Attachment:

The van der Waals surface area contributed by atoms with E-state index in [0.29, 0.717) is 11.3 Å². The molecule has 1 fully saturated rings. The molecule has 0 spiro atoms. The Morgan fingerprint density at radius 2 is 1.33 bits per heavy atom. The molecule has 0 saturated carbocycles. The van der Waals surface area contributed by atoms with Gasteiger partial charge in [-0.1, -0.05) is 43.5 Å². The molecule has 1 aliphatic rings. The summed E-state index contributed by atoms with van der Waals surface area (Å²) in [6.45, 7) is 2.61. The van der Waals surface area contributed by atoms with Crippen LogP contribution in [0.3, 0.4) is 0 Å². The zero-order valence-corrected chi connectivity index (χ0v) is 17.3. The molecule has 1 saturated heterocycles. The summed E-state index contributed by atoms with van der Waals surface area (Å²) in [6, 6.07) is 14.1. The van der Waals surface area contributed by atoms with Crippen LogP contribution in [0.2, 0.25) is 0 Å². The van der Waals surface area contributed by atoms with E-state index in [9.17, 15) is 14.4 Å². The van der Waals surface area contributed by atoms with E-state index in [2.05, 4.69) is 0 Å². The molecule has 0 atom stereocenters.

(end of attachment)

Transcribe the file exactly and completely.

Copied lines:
The van der Waals surface area contributed by atoms with E-state index in [0.29, 0.717) is 11.3 Å². The molecule has 1 fully saturated rings. The molecule has 0 spiro atoms. The Morgan fingerprint density at radius 2 is 1.33 bits per heavy atom. The molecule has 0 saturated carbocycles. The van der Waals surface area contributed by atoms with Gasteiger partial charge in [-0.1, -0.05) is 43.5 Å². The molecule has 1 aliphatic rings. The summed E-state index contributed by atoms with van der Waals surface area (Å²) in [6.45, 7) is 2.61. The van der Waals surface area contributed by atoms with Crippen LogP contribution in [0.3, 0.4) is 0 Å². The zero-order valence-corrected chi connectivity index (χ0v) is 17.3. The molecule has 1 saturated heterocycles. The summed E-state index contributed by atoms with van der Waals surface area (Å²) in [6, 6.07) is 14.1. The van der Waals surface area contributed by atoms with Crippen LogP contribution in [0.2, 0.25) is 0 Å². The van der Waals surface area contributed by atoms with E-state index in [9.17, 15) is 14.4 Å². The van der Waals surface area contributed by atoms with E-state index in [2.05, 4.69) is 0 Å². The molecule has 0 atom stereocenters.